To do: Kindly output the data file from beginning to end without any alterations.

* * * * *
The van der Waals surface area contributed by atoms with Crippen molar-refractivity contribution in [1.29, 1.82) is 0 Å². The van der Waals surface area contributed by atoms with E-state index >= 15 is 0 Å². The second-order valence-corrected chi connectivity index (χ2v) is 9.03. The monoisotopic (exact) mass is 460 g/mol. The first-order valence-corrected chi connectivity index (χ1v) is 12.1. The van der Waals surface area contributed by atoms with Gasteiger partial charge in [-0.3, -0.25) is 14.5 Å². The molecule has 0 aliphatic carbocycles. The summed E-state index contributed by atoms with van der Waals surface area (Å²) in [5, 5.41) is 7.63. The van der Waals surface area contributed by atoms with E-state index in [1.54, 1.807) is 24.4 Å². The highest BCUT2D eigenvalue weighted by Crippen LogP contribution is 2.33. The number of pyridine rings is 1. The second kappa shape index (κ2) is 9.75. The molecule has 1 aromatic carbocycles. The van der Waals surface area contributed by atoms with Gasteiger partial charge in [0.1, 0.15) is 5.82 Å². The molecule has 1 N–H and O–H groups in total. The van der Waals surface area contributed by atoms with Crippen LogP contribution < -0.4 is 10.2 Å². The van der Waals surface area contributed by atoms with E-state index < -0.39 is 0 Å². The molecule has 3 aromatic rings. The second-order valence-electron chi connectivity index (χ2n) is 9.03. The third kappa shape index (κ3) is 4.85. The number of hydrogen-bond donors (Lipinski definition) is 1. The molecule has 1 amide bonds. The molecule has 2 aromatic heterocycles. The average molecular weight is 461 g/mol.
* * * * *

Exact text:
The van der Waals surface area contributed by atoms with Crippen molar-refractivity contribution in [1.29, 1.82) is 0 Å². The van der Waals surface area contributed by atoms with E-state index >= 15 is 0 Å². The second-order valence-corrected chi connectivity index (χ2v) is 9.03. The monoisotopic (exact) mass is 460 g/mol. The first-order valence-corrected chi connectivity index (χ1v) is 12.1. The van der Waals surface area contributed by atoms with Gasteiger partial charge in [-0.3, -0.25) is 14.5 Å². The molecule has 0 aliphatic carbocycles. The summed E-state index contributed by atoms with van der Waals surface area (Å²) in [5, 5.41) is 7.63. The van der Waals surface area contributed by atoms with E-state index in [1.54, 1.807) is 24.4 Å². The highest BCUT2D eigenvalue weighted by Crippen LogP contribution is 2.33. The number of pyridine rings is 1. The second kappa shape index (κ2) is 9.75. The molecule has 1 aromatic carbocycles. The van der Waals surface area contributed by atoms with Gasteiger partial charge in [0.1, 0.15) is 5.82 Å². The molecule has 1 N–H and O–H groups in total. The van der Waals surface area contributed by atoms with Crippen LogP contribution < -0.4 is 10.2 Å². The van der Waals surface area contributed by atoms with E-state index < -0.39 is 0 Å². The molecule has 3 aromatic rings. The second-order valence-electron chi connectivity index (χ2n) is 9.03. The third kappa shape index (κ3) is 4.85. The number of hydrogen-bond donors (Lipinski definition) is 1. The molecule has 1 amide bonds. The molecule has 2 aromatic heterocycles. The average molecular weight is 461 g/mol.